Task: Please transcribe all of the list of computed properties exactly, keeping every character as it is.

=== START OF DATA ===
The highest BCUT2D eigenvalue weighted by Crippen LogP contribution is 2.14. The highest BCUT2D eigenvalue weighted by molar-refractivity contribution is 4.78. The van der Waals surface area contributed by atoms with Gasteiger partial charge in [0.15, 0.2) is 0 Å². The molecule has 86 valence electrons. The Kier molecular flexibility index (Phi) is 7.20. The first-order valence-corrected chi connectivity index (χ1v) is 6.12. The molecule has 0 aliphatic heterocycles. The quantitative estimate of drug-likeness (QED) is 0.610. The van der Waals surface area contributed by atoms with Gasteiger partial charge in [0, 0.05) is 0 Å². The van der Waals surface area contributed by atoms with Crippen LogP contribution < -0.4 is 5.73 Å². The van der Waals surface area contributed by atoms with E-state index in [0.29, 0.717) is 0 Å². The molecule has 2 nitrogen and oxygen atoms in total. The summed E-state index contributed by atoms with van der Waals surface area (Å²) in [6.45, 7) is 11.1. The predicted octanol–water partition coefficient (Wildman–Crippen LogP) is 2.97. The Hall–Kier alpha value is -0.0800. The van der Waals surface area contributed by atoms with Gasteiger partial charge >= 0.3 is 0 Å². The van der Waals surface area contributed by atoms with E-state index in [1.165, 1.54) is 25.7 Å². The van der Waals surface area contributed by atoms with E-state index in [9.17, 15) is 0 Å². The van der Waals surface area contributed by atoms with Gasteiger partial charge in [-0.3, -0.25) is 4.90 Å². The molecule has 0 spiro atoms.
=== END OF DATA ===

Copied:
The highest BCUT2D eigenvalue weighted by Crippen LogP contribution is 2.14. The highest BCUT2D eigenvalue weighted by molar-refractivity contribution is 4.78. The van der Waals surface area contributed by atoms with Gasteiger partial charge in [0.15, 0.2) is 0 Å². The molecule has 86 valence electrons. The Kier molecular flexibility index (Phi) is 7.20. The first-order valence-corrected chi connectivity index (χ1v) is 6.12. The molecule has 0 aliphatic heterocycles. The quantitative estimate of drug-likeness (QED) is 0.610. The van der Waals surface area contributed by atoms with Gasteiger partial charge in [0, 0.05) is 0 Å². The van der Waals surface area contributed by atoms with Crippen LogP contribution < -0.4 is 5.73 Å². The van der Waals surface area contributed by atoms with E-state index in [0.29, 0.717) is 0 Å². The molecule has 2 nitrogen and oxygen atoms in total. The summed E-state index contributed by atoms with van der Waals surface area (Å²) in [6.45, 7) is 11.1. The predicted octanol–water partition coefficient (Wildman–Crippen LogP) is 2.97. The Hall–Kier alpha value is -0.0800. The van der Waals surface area contributed by atoms with Gasteiger partial charge >= 0.3 is 0 Å². The van der Waals surface area contributed by atoms with E-state index in [1.165, 1.54) is 25.7 Å². The van der Waals surface area contributed by atoms with E-state index in [9.17, 15) is 0 Å². The van der Waals surface area contributed by atoms with Gasteiger partial charge in [-0.3, -0.25) is 4.90 Å². The molecule has 0 spiro atoms.